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  • shocksofmighty
    replied
    Originally posted by J.P.M. View Post
    If panel cooling is done for that reason alone (increasing PV efficiency), and the (recovered) heat in the working fluid is simply dumped as the OP seems to be doing, the economics are a real stretch, which is why most all of the literature describing these things deals primarily with the heat recovery aspect.
    You can make the case that the economics, while not great in either case (I agree that it would be in wide use if it was) would actually be better for the open system. The materials costs and the relatively simplicity would be the reason why. If I add up all the components in the system, rounding everything up and adding on an extra $50 to cover all the small bits (hose clamps, 3D printed parts that I designed and used, etc.) it is around $360. $100 of that is the 12V 12L/min pump used to spray the array. This includes the $50 for the RPi controller, even though I already had that and used it for other home automation tasks. Over the life of the system, you'd still be better off having more modules, for certain, but in some cases it might not be possible, and you would still see net gains from this cooling system.

    And for the record: I would discourage anyone from trying to build such a cooling system thinking you'll get massive gains from your system. If you want to tinker and see how things work in your hands, I'd be happy to provide what I've learned. With that, I'll sign-off from the thread unless questions are directed at me specifically. I've got too much going on in RL to keep replying! Perhaps I will come back in a year and give you an update, just to annoy Sunking .

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  • foo1bar
    replied
    Originally posted by J.P.M. View Post
    I disagree that the two processes are different. In each case, heat recovered and used as process heat or some HVAC purpose, etc., or simply dumped, solar energy is transferred from a PV array to a working fluid. As long as the energy collected by the working fluid is then dumped or not considered to have economic value, the process is the same up to that point.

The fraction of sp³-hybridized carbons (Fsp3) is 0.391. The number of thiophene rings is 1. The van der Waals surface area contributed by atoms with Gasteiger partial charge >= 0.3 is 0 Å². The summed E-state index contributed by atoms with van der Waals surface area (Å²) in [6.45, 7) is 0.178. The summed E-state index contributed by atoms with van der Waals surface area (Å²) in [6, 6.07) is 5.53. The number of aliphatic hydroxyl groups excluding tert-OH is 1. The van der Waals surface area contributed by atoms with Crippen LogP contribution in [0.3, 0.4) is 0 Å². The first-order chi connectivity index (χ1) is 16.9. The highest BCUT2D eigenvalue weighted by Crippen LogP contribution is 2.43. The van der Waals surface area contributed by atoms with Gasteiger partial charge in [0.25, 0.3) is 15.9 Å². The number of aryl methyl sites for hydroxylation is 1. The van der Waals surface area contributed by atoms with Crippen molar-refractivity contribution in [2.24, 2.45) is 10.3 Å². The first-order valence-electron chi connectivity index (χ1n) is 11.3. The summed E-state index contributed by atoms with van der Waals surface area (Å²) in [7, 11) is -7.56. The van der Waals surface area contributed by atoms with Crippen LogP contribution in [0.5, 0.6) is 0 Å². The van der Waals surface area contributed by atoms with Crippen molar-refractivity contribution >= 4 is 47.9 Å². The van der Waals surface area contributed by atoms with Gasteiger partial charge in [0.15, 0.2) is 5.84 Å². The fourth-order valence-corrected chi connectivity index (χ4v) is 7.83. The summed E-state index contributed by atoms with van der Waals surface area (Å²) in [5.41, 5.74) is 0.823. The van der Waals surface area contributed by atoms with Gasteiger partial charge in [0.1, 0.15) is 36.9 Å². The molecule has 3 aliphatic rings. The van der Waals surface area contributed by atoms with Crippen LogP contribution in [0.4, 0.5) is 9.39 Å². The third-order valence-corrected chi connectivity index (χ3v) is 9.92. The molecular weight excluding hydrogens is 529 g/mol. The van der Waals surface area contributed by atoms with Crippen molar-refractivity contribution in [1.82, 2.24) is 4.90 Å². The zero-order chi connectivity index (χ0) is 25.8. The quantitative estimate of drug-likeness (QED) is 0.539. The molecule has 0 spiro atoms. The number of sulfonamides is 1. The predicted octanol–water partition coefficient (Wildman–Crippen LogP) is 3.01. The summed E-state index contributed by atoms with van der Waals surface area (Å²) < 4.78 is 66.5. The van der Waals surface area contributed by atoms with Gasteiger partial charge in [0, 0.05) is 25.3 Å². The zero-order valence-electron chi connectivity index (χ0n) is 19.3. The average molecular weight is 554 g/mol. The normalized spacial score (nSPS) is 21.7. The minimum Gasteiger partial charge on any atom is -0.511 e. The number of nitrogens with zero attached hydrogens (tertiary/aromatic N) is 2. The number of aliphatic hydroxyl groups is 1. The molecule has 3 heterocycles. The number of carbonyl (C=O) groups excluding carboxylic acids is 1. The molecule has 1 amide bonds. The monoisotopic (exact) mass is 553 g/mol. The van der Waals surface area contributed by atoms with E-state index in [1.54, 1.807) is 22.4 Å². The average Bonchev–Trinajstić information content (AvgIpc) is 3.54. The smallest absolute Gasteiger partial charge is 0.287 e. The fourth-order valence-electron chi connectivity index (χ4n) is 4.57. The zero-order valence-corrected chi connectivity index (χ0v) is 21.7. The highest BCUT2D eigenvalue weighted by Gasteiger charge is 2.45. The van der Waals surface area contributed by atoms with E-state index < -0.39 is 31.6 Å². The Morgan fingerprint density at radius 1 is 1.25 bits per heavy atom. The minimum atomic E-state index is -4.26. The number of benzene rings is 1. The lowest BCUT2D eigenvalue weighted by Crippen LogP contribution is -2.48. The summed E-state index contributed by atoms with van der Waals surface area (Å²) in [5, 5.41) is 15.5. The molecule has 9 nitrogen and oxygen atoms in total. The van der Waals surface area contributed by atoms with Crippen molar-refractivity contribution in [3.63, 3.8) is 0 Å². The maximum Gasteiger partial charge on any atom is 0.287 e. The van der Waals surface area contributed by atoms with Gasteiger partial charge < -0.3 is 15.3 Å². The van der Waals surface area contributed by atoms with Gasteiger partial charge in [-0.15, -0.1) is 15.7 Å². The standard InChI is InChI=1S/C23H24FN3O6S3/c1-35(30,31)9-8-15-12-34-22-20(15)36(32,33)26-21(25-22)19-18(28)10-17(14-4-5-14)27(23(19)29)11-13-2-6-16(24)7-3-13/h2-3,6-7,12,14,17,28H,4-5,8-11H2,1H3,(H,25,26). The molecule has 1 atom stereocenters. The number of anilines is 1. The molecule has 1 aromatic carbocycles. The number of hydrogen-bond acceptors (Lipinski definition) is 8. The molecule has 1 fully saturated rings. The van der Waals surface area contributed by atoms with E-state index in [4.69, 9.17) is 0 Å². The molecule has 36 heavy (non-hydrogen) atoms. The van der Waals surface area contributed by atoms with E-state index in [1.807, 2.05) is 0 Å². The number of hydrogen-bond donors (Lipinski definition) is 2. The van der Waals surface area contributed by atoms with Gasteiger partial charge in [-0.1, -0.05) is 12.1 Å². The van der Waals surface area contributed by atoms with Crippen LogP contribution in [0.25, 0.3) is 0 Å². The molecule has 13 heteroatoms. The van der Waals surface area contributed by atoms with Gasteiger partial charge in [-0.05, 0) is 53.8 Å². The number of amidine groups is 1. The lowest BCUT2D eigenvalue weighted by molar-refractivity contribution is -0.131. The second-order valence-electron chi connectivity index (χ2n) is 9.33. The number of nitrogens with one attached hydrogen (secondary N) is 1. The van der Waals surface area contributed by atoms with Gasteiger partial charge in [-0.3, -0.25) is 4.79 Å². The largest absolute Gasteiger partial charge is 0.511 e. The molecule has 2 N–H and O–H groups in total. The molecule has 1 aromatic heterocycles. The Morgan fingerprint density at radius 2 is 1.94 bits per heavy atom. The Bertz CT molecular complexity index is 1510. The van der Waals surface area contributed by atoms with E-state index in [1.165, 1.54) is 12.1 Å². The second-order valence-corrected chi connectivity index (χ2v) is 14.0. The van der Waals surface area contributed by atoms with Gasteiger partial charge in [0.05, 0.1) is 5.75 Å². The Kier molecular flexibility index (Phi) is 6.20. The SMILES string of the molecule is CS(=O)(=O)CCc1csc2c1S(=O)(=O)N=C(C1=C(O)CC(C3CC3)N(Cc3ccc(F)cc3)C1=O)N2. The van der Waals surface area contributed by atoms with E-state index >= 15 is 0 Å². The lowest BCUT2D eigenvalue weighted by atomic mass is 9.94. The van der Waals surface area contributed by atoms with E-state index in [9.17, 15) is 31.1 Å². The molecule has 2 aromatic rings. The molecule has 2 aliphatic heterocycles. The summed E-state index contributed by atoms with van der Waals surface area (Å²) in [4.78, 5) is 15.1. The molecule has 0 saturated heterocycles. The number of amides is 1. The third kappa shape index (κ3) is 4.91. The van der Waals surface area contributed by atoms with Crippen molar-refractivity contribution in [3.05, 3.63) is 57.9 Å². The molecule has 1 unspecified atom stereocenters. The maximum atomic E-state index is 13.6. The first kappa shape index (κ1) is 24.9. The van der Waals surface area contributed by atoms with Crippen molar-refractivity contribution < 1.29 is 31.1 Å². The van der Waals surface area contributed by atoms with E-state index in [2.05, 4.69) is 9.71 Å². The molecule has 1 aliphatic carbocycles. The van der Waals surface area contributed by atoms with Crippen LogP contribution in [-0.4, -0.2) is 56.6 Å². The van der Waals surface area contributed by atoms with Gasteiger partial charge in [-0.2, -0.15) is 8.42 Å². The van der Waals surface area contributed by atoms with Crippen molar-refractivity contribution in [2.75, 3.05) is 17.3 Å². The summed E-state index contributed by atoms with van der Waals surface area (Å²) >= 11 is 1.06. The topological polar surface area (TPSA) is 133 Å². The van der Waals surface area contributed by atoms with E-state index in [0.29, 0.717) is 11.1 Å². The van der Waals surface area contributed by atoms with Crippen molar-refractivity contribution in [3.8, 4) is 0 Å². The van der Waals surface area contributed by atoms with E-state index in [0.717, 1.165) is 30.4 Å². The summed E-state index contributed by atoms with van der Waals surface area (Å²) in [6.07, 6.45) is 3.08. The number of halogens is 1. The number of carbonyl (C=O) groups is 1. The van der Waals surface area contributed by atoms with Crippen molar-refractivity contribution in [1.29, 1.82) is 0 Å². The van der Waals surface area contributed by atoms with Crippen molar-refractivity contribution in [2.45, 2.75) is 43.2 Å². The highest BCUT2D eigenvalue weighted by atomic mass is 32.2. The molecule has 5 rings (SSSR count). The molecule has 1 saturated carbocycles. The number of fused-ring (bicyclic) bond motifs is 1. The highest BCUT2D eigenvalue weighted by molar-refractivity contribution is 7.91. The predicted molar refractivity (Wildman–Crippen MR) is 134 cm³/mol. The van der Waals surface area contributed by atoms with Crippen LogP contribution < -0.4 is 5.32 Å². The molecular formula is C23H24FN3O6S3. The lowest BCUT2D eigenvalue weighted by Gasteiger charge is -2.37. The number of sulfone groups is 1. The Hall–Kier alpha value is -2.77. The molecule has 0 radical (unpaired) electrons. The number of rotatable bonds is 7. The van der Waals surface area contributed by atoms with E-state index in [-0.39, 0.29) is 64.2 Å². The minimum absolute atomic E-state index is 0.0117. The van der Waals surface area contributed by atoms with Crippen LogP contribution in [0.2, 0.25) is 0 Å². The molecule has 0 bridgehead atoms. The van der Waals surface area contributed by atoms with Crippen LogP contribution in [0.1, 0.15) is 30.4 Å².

It's similar but different IMO.
    With a heat recovery/scavenging system, the point is to take the heat and do something with it, which means significant additional equipment is required (which must be paid for by the benefits of the system.
    With a cooling system the additional equipment needed is dramatically reduced - the heat doesn't need to be transported by the fluid to another location to be used - it is removed from the module by evaporative cooling.

    In a heat recovery/scavenging system, as you point out the benefits provided by the heat captured is the bigger consideration - that is most of what would be used for determining the ROI.
    In a cooling system it's only the electrical production increase that is the benefit. It's (assumably) a lower benefit - but significantly lower initial cost.

    if it was economically viable or practical, and another buck could be wrung out of the large arrays by doing so, you can bet your butt there would be a lot of heat scavenging going on.
    I completely agree it's not economically viable on a commercial scale.
    Even as a DIY scale where labor is zero and soft water is easily available, I think it's probably not a huge win.
    But that's a quite different discussion than the claims made that the idea is a perpetual motion machine and a scam.

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  • J.P.M.
    replied
    Originally posted by foo1bar View Post

    From my perspective you appear to be discussing a different (but similar) system than what was being discussed.
    For example, the term "thermal scavenging" to me implies that the energy is being collected for some use - which is different than the system being discussed which is using evaporative cooling.
    Most of the systems that combine thermal and PV do so primarily for the purpose of recovering some of the ~ 70 - 80% of the solar energy that is rejected as heat by a PV system. The increased PV efficiency that is the result of lowering the array temp., while not to be ignored, is secondary in terms of economic benefit. Cooling PV panels, if done at all, is never done for that reason alone. The OP may think so. The smart money doesn't.

    If panel cooling is done for that reason alone (increasing PV efficiency), and the (recovered) heat in the working fluid is simply dumped as the OP seems to be doing, the economics are a real stretch, which is why most all of the literature describing these things deals primarily with the heat recovery aspect.

    I disagree that the two processes are different. In each case, heat recovered and used as process heat or some HVAC purpose, etc., or simply dumped, solar energy is transferred from a PV array to a working fluid. As long as the energy collected by the working fluid is then dumped or not considered to have economic value, the process is the same up to that point.